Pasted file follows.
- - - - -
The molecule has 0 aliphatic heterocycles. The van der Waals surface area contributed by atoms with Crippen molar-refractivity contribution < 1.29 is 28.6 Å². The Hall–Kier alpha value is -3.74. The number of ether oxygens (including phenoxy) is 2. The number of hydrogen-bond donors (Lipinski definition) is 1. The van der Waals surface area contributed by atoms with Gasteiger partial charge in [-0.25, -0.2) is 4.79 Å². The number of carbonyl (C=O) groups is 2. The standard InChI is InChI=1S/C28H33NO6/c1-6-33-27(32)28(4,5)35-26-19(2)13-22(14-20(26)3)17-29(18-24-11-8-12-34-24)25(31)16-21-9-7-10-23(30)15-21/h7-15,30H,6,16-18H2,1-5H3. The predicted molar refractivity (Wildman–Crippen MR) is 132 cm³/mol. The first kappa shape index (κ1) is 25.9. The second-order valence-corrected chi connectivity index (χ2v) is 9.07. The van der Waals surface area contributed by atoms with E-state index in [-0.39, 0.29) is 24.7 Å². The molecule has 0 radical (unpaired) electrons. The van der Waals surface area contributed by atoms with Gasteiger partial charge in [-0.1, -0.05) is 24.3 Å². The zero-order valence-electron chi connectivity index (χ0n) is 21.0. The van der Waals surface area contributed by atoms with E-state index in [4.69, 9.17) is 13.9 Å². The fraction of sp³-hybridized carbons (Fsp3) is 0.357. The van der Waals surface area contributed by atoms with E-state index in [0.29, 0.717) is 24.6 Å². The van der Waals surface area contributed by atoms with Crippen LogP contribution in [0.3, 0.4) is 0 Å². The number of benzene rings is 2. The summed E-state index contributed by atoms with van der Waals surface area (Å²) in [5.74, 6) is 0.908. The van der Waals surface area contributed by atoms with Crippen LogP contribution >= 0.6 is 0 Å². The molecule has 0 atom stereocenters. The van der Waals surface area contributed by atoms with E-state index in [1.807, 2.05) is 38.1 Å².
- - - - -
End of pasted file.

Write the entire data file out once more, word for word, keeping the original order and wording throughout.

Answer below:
The molecule has 0 aliphatic heterocycles. The van der Waals surface area contributed by atoms with Crippen molar-refractivity contribution < 1.29 is 28.6 Å². The Hall–Kier alpha value is -3.74. The number of ether oxygens (including phenoxy) is 2. The number of hydrogen-bond donors (Lipinski definition) is 1. The van der Waals surface area contributed by atoms with Gasteiger partial charge in [-0.25, -0.2) is 4.79 Å². The number of carbonyl (C=O) groups is 2. The standard InChI is InChI=1S/C28H33NO6/c1-6-33-27(32)28(4,5)35-26-19(2)13-22(14-20(26)3)17-29(18-24-11-8-12-34-24)25(31)16-21-9-7-10-23(30)15-21/h7-15,30H,6,16-18H2,1-5H3. The predicted molar refractivity (Wildman–Crippen MR) is 132 cm³/mol. The first kappa shape index (κ1) is 25.9. The second-order valence-corrected chi connectivity index (χ2v) is 9.07. The van der Waals surface area contributed by atoms with E-state index in [-0.39, 0.29) is 24.7 Å². The molecule has 0 radical (unpaired) electrons. The van der Waals surface area contributed by atoms with Gasteiger partial charge in [-0.1, -0.05) is 24.3 Å². The zero-order valence-electron chi connectivity index (χ0n) is 21.0. The van der Waals surface area contributed by atoms with E-state index in [4.69, 9.17) is 13.9 Å². The fraction of sp³-hybridized carbons (Fsp3) is 0.357. The van der Waals surface area contributed by atoms with E-state index in [0.29, 0.717) is 24.6 Å². The van der Waals surface area contributed by atoms with Crippen LogP contribution in [0.3, 0.4) is 0 Å². The number of benzene rings is 2. The summed E-state index contributed by atoms with van der Waals surface area (Å²) in [5.74, 6) is 0.908. The van der Waals surface area contributed by atoms with Crippen LogP contribution >= 0.6 is 0 Å². The molecule has 0 atom stereocenters. The van der Waals surface area contributed by atoms with E-state index in [1.807, 2.05) is 38.1 Å².